Court rules on interest deductibility

By Steven Lamb | March 5, 2004 | Last updated on March 5, 2004
4 min read

(March 5, 2004) The Supreme Court of Canada has ruled on the much-talked about case of Gifford v. Canada — the income tax appeal of a financial advisor who wrote off the interest on a loan used to buy a colleague’s book.

“The agreement to pay $100,000 to purchase accumulated goodwill and the agreement not to compete were made to create an enduring benefit for the appellant taxpayer Gifford and therefore the payment was ‘on account of capital,'” said Justice John C. Major in the decision handed down by the court. “The interest payment in this case, under current Canadian law, was also a payment ‘on account of capital,’ because the funds, borrowed to make the payment to Bentley, themselves added to the financial capital of the appellant.

“As both payments in question were ‘on account of capital,’ s. 8(1)(f)(v) [of the Income Tax Act] prevents a deduction from being made for either expense.”

Thomas Gifford was an advisor with Midland Walwyn in North Bay, when he took out a loan of $100,000 to buy the client list of a departing colleague, Scott Bentley. He deducted the interest paid on the loan when he filed his income tax.

The deduction was denied by the Ministry of National Revenue on the grounds the tax code did not expressly allow it and Gifford appealed to the Tax Court. He won, but the government appealed that decision and won the subsequent hearing at the Federal Court of Appeal.

Gifford in turn appealed this decision and the case wound up in front of the Supreme Court of Canada, which had to decide whether the payment to Bentley was a deductible current expense, or a non-deductible capital expense.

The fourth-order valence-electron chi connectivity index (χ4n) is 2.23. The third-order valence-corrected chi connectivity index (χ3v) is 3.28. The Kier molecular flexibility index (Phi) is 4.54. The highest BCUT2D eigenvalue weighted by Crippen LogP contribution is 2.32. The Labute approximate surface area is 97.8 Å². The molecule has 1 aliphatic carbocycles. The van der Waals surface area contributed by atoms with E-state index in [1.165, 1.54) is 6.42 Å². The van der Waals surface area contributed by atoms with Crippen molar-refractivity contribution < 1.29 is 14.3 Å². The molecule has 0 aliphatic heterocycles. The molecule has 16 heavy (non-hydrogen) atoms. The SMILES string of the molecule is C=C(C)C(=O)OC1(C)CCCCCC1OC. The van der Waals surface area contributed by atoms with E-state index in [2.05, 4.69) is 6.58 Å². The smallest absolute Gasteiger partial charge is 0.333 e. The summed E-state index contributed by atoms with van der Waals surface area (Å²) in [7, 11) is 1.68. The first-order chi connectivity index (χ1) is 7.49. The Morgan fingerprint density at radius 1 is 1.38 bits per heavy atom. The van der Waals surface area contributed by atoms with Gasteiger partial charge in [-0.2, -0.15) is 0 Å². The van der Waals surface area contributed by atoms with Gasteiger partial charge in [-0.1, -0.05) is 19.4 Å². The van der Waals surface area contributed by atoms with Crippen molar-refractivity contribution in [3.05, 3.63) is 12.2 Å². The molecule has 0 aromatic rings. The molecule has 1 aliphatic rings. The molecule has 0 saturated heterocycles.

“The important question is not whether the payment is a capital expenditure but whether it is ‘on account of capital,'” read the Supreme Court ruling. “If, as here, the money adds to the financial capital, then the payment of interest on that loan will not be considered to be a payment ‘on account of capital’.

“The funds borrowed to make the payment to [Bentley] themselves added to the financial capital of the appellant and as such are expressly denied deductibility under s. 8(1)(f)(v) of the [Income Tax] Act.”

“It’s what we were expecting,” says Jamie Golombek, vice-president of tax and estate planning at AIM Trimark Investments. “It’s unfortunate, not that the courts could have done anything about it. I think the problem is that the legislation itself is outdated.”

He says the problem lies in the unfair treatment of employees, who are denied deductions that self-employed advisors are allowed to claim.

“Employees are only allowed to capitalize and depreciate two types of things, automobiles and airplanes — not client lists, not computers, not anything,” says Golombek. “The message in the Supreme Court if you read paragraph 18 of the ruling, really proves there is an inequity here.”

In paragraph 18 of the ruling, Justice Major said, “If the payment to Bentley or the interest payment are payments ‘on account of capital,’ the appellant, as an employee, will not be able to make any deductions from his income for these expenses. Conversely, if the appellant was earning income from a business and not from employment, he would likely be able to deduct both these payments in calculating his profit for the year. This seemingly inequitable result for the appellant is the result of the structure of the Act but cannot alter the characterization of these payments.”

Ted Ballantyne, director of advanced tax policy for the Conference for Advanced Life Underwriting (CALU) agrees with Golombek, saying the court had little choice if it was to follow the letter of the law.

“We’re disappointed. The court certainly notes the discrepancy in their ruling, but they don’t make any comment about whether that should be rectified in the law,” says Ballantyne. “They’ve done that in the past where they have commented that the law seems to be inappropriate, or outdated in this particular case.”

He says there is no lobbying effort currently underway, as groups representing those affected were waiting for the outcome of the Gifford case.

“The hope was that the court would have had a more activist approach to provide encouragement for the law to change,” says Ballantyne.

What do you think of the Supreme Court’s ruling on this case? Is the Act outdated? Share your thoughts about this issue with your peers in the Talvest Town Hall on

Filed by Steven Lamb,,


Steven Lamb